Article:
Even products advertised as ‘green’ or ‘natural’ or ‘safe’ use general descriptors on their labels like preservative, color, fragrance, or solvent. What do these words mean? The Environmental Working Group’s new Guide to Healthy Cleaning is challenging the status quo.
The nonprofit Environmental Working Group has been asked thousands of questions regarding potentially toxic components of cleaning products, reports EWG Senior Scientist Rebecca Sutton, PhD. The EWG is well known for its highly detailed Skin Deep Cosmetics Database (www.EWG.org/SkinDeep), which offers free detailed data on & ratings of the components of some 75,000 cosmetic and personal care products.
Now the EWG has created a similar, easy to search source of data on more than 2,000 cleaning products – a Guide to Healthy Cleaning (http://www.EWG.org/Guides/Cleaners). It grades each product, from ‘A’ to ‘F’, and provides info and ratings on laundry detergents, cleansers, dish soaps, furniture and floor care products, even air fresheners, and much more.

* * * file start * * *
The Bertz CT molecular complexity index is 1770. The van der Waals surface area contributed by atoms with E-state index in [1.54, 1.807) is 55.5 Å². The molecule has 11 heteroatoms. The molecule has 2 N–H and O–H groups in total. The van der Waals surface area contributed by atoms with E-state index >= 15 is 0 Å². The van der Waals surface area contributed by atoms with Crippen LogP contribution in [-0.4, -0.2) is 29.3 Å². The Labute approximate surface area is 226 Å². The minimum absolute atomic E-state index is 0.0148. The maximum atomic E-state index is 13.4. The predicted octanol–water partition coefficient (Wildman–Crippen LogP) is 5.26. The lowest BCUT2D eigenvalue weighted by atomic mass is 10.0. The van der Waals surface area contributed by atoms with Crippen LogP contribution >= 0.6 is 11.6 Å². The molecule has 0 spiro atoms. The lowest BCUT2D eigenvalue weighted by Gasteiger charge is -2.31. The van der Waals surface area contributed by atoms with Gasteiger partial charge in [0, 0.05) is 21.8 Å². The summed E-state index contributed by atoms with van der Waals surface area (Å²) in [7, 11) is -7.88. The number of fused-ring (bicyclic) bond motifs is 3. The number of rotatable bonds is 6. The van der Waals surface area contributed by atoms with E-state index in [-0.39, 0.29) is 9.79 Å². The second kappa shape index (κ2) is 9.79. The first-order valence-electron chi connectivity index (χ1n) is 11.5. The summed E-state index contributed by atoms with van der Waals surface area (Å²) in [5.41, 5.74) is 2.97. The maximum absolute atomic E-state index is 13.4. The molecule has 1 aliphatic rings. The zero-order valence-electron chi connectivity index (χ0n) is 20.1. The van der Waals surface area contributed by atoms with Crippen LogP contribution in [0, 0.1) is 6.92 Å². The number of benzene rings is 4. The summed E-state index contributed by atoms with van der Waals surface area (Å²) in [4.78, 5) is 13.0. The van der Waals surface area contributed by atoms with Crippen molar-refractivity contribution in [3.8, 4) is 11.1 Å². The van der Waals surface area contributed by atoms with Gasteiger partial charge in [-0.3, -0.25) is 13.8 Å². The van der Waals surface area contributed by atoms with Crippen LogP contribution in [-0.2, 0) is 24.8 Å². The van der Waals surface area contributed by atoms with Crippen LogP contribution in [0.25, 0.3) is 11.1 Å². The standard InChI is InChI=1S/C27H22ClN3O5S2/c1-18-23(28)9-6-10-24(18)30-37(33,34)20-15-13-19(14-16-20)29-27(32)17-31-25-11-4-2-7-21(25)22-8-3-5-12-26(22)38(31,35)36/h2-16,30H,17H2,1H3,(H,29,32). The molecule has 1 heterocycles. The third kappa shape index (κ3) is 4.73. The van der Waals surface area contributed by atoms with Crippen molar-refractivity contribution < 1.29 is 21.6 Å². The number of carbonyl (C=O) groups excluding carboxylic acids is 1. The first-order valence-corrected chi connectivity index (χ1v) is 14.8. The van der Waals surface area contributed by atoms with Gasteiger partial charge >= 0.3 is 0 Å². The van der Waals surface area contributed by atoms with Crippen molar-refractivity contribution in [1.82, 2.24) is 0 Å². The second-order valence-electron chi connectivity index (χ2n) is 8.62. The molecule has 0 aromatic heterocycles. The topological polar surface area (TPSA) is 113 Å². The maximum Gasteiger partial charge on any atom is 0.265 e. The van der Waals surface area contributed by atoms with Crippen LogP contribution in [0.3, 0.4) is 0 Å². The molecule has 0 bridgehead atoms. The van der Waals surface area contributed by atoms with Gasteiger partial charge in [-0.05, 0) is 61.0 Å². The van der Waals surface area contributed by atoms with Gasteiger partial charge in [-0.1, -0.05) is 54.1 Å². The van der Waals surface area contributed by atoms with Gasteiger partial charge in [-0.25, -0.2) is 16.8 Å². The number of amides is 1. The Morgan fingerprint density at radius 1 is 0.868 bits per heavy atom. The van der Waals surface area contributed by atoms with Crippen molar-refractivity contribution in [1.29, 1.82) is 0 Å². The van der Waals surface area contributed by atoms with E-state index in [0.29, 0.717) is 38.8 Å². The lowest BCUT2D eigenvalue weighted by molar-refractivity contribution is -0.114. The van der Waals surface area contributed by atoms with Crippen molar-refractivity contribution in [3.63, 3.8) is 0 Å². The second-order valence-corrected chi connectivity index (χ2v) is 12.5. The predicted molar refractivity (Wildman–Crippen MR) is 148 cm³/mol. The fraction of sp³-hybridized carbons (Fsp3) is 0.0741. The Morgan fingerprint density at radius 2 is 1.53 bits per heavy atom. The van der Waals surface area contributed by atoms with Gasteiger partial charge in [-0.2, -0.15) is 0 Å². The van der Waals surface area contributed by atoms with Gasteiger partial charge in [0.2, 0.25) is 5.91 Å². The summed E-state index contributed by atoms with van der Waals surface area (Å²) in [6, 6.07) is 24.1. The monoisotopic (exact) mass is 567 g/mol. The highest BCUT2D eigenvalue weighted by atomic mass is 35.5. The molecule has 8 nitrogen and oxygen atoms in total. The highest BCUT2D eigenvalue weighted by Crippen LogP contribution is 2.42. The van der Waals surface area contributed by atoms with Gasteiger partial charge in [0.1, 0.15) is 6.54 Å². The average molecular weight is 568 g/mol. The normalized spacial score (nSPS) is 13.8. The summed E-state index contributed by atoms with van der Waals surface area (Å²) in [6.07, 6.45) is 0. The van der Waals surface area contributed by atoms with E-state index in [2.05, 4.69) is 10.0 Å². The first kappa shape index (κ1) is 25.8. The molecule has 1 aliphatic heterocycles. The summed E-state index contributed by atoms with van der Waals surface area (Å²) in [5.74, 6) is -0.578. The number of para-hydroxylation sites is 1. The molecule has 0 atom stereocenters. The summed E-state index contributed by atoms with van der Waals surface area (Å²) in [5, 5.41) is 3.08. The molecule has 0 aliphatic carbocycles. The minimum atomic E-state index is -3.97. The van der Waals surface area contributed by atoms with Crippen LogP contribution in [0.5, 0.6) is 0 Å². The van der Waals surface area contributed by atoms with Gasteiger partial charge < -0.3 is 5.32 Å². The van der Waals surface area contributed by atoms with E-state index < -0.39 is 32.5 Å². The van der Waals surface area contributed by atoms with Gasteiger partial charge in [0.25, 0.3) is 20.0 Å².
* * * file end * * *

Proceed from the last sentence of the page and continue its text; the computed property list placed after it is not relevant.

The big problem in developing this guide – and one the EWG is actively working with interested manufacturers to address – is labeling that uses essentially meaningless generic words rather than chemical names. [Our own supposedly eco-friendly laundry liquid got a grade of ‘F’ partly for “non-specific ingredients” on the label.]
Following is an excerpt from EWG President Ken Cook’s message to the cleaning industry:
CLEANING INDUSTRY: Simple Steps to Improve Your Grades
“Since we released the new online EWG’s Guide to Healthy Cleaning, with ratings of more than 2,000 different products, many consumers and several companies have asked us why some products get low grades. The answer is different for every product. Our grading system is based on these factors:
• Hazardous ingredients that pose threats to human health
• Little or no specific ingredient information on the label
• Contains ingredients restricted in some states and the European Union
• Products that release volatile chemicals.
Our grading system emphasizes full disclosure of contents right on the label.
We believe consumers should be able to read product ingredients when they are out shopping. They shouldn’t have to spend time on the Internet or, worse, call the company.
Some products, including those marketed as ‘green’ or ‘natural’ or ‘safe’ scored poorly because their labels use only generic descriptions such as preservatives, color, fragrance or solvent. What do those terms mean? They indicate the use of any one of numerous possible ingredients, but we don’t know exactly which ones. Nobody can say without a detailed list of ingredients.”…. Read more here.
By providing your email address & zip code at http://www.EWG.org/guides/categories/9-Laundry, you can receive email updates, tips, and alerts from EWG regarding either cosmetic or cleaning product components.